Bad Bank: Addressing Non-Performing Assets (NPAs) for a Resilient Banking System

Mains Marks Booster     5th August 2023        
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  • Bad banks, formally called Asset Reconstruction Companies (ARC), are specialized financial institutions that buy the stressed and non-performing assets (NPA) of the bank to help clean up their balance sheet.
  • Establishment and Regulations of ARC
  • Incorporated under the Companies Act and registered with RBI under the Securitization and Reconstruction of Financial Assets and Enforcement of Security Interest (SARFAESI) Act, 2002. 
  • Regulated by RBI as a Non-Banking Financial Company (NBFC) under RBI Act, 1934.

New Bad Bank Structure

New Bad Bank Structure

  • Announced in Budget 2021-22 – It proposes the following dual structure of the New Bad Bank:
1. National Asset Reconstruction Company Ltd (NARCL) – Set up as an Asset Reconstruction Company (ARC) to acquire stressed assets worth Rs 2 lakh crore from various commercial banks.
  • Incorporated under the Companies Act & has been set up by the banks. Public Sector Banks (PSBs) to maintain 51% ownership in it.
  • It will acquire bad debts from the lead bank and pay 15% upfront in cash, and issue the balance 85% as government-guaranteed tradable security receipts (SR).
2. India Debt Resolution Company Ltd (IDRCL) – Set up as an Asset Management Company (AMC) to then sell stressed assets in the market.
  • IDRCL is a service company to manage the asset and engage market professionals and turnaround experts. PSBs & Public Financial Institutions - 49% stake; Private sector lenders - 51% stake.
  • Role of Government Guarantee - Government guarantee will be invoked if the bad bank is unable to sell bad loan, or sells it at a loss. Government will not hold any equity in the Bad Bank.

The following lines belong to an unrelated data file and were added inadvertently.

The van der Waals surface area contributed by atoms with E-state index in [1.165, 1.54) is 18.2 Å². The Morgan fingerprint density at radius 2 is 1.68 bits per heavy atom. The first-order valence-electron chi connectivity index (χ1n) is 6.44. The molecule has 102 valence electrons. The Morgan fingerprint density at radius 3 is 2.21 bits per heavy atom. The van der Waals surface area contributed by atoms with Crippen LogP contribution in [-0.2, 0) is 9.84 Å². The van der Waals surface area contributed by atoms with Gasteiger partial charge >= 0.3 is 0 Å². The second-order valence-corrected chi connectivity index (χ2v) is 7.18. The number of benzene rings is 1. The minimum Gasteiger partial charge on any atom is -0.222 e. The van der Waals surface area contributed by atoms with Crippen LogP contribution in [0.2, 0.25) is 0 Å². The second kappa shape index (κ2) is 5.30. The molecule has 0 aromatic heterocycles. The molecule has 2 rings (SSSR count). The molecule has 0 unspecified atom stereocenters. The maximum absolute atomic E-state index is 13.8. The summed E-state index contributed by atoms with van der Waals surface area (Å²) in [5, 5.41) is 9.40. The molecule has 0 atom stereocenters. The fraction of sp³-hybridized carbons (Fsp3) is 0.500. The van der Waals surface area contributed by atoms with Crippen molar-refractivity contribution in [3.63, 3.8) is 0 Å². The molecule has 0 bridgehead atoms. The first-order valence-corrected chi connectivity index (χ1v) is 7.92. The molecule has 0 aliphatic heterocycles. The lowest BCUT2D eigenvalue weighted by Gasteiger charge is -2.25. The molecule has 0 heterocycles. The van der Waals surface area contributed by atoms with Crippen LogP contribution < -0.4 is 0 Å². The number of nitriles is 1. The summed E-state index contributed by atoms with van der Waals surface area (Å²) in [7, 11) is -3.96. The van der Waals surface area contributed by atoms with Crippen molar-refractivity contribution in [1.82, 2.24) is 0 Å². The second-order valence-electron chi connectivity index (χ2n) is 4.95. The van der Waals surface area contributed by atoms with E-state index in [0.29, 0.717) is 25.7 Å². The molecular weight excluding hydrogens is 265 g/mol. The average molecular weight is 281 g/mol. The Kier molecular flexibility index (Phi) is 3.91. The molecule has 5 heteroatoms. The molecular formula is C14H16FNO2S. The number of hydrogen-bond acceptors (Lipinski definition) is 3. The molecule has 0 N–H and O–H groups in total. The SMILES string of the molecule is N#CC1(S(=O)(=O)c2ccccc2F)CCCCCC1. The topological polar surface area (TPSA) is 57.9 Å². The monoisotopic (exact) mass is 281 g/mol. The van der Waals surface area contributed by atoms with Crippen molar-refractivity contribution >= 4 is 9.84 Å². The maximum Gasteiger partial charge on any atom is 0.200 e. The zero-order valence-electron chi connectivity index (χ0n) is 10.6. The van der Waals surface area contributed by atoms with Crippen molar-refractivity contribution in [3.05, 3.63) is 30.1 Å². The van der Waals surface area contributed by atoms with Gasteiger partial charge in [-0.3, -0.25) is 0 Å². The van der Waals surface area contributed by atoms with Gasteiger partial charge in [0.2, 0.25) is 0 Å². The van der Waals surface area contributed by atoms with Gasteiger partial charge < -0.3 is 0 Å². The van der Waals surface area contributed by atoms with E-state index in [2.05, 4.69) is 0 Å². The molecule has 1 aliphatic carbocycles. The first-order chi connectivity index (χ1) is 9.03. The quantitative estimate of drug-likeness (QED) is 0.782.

Benefits of a Bad Bank

  • Provides additional option - Existing ARCs have helped in resolution of NPAs for smaller value loans. But considering the large stock of legacy NPAs, NARCL will enable resolution of large NPAs above ?500 crore
  • Reduced Burden on Banks: As the bad bank sells these "assets" in the market, commercial banks can resume lending.
  • Quicker resolution - The aggregation of bad assets at one place will make it easy for the buyer to deal with one unified ARC rather than dealing with multiple lenders, improving the chances of resolution.
  • Solving Economic Aftershocks of the Pandemic: After the COVID-19 pandemic, a private-lender-backed bad bank can manage NPAs and their economic impact.
  • Multiplier impact – With the existing undercapitalized ARCs reluctant to take up NPAs, the New Bad Bank aims to fill this void, entailing several economy wide benefits:
  • Improved banks’ liquidity, free up management bandwidth to focus on core business etc. ???? enhanced lending to productive sectors to ‘jump start’ economy & employment ???? accelerates bank recovery.

Concerns with Bad Bank

  • Governance concerns & Implementation delays – No clarity on exactly how the new bad bank will be structured and how its functioning will be governed.